FRCFoamies A10 Warthog MK2 PLANS AVAILABLE!!

Discussion in 'FRCFoamies Plans' started by F1wanabe, Nov 4, 2014.

  1. BarryM

    BarryM Ace Pilot

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    Thank's Newt..really like the A10..if I don't win with this one I'll probably build another but really light..
     
  2. JoeBee

    JoeBee Rookie

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    This looks like a really nice one. I will order it soon!
     
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  3. thunderfisst

    thunderfisst Cadet

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    Glad to see you get it flying. Still a foot of snow and has not gotten above freezing for 3 weeks, I am sure ready for spring.
     
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  4. flyhighhobbies

    flyhighhobbies Administrator

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    I started building planes in December and flying late December, Luckily i'm in the south however we have crappy days as well and being new to the hobby I would like to be out every evening. Thanks ASD for getting me addicted!
     
  5. Asif

    Asif Cadet

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    Finished build and put in electronics auw is 700 grams. Any flight tips? Electronics are 2200kv motor, 6x4 sport propeller, 2200mah battery. One question, will using a sport prop instead of an apc prop make a difference? Here are some pics. Very rough craftsmanship and simple paint job. This is my first frc foamies build
     
  6. Asif

    Asif Cadet

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    i
    Forgot pics. WIN_20150225_204211.JPG WIN_20150225_204216.JPG WIN_20150225_204227.JPG WIN_20150225_204240.JPG WIN_20150225_204308.JPG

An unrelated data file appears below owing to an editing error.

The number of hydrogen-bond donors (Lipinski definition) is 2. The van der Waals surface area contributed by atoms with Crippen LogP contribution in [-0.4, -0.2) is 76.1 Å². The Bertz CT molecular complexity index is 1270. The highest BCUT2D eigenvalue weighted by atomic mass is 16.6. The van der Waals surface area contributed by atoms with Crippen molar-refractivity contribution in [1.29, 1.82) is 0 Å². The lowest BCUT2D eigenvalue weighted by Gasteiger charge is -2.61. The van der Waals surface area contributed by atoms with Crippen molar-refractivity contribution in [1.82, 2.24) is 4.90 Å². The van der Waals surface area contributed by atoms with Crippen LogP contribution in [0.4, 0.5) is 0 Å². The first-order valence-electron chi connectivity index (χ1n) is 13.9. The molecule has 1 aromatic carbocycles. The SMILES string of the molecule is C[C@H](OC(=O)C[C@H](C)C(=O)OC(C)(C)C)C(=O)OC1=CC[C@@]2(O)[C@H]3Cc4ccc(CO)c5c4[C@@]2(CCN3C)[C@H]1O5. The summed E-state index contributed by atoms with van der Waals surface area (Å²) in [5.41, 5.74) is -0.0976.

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  7. F1wanabe

    F1wanabe Administrator

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    Looks really good to me! Very nice! Cg is important so I would say make sure cg is correct and it should fly well for you. That's a good weight!
     
  8. Asif

    Asif Cadet

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    Thanks alot f1. Would the prop make a difference because it it a sport style prop?
     
  9. F1wanabe

    F1wanabe Administrator

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    I haven't tried sport props, so I couldn't tell you. I bet WMY would know!
     
  10. Newt

    Newt Administrator

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    Looks good Asif. Just wondering about you elevator servo mount and control. Maybe I am not seeing it.

    The reason I ask is that I have been thinking about using an internal elevator servo or servos and separate control wires back to each elevator.
    I've been searching this thread looking at every picture to see if it has been done.
    Guess I'll have to start reading.
     
  11. thunderfisst

    thunderfisst Cadet

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    I did internal elevator servo on mine and like the way it turned out but still no chance to fly here with the weather. You should try it.
     
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  12. Asif

    Asif Cadet

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    My
    I have done an internal elevator mount. I left the bottom skin off until all my electronics were installed. I mounted it near the tail and the put the skin over it.
     
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  13. Asif

    Asif Cadet

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    Thanks for all the info, seriously appreciate it. :)
     
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  14. F1wanabe

    F1wanabe Administrator

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    My servo is internal as well with a car running rearward. Mounting servos and other components forward makes it easier to achieve cg with a smaller battery so I do it whenever I can.
    [​IMG]
     
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  15. thunderfisst

    thunderfisst Cadet

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    If you look at post #346 you can see how I used the cf rod in the elevator for the hinge also.
     
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  16. thunderfisst

    thunderfisst Cadet